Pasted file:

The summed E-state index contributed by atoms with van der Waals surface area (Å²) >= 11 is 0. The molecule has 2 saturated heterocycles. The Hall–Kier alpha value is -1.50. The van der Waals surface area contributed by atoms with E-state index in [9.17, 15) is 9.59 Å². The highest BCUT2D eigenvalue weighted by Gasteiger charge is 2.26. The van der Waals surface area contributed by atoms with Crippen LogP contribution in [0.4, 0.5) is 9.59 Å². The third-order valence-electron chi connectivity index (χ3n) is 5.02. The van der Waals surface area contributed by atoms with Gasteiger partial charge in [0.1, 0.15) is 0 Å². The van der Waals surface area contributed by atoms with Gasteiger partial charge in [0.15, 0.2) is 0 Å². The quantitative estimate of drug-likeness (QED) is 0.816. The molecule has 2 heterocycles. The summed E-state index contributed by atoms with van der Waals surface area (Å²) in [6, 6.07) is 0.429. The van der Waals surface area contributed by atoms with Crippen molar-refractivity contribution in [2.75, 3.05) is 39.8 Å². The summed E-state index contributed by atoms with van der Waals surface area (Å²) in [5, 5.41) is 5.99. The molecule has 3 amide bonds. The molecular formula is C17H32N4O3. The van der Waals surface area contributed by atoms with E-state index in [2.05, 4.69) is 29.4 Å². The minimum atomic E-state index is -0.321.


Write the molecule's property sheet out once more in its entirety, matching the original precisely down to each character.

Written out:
The summed E-state index contributed by atoms with van der Waals surface area (Å²) >= 11 is 0. The molecule has 2 saturated heterocycles. The Hall–Kier alpha value is -1.50. The van der Waals surface area contributed by atoms with E-state index in [9.17, 15) is 9.59 Å². The highest BCUT2D eigenvalue weighted by Gasteiger charge is 2.26. The van der Waals surface area contributed by atoms with Crippen LogP contribution in [0.4, 0.5) is 9.59 Å². The third-order valence-electron chi connectivity index (χ3n) is 5.02. The van der Waals surface area contributed by atoms with Gasteiger partial charge in [0.1, 0.15) is 0 Å². The van der Waals surface area contributed by atoms with Gasteiger partial charge in [0.15, 0.2) is 0 Å². The quantitative estimate of drug-likeness (QED) is 0.816. The molecule has 2 heterocycles. The summed E-state index contributed by atoms with van der Waals surface area (Å²) in [6, 6.07) is 0.429. The van der Waals surface area contributed by atoms with Crippen molar-refractivity contribution in [2.75, 3.05) is 39.8 Å². The summed E-state index contributed by atoms with van der Waals surface area (Å²) in [5, 5.41) is 5.99. The molecule has 3 amide bonds. The molecular formula is C17H32N4O3. The van der Waals surface area contributed by atoms with E-state index in [2.05, 4.69) is 29.4 Å². The minimum atomic E-state index is -0.321.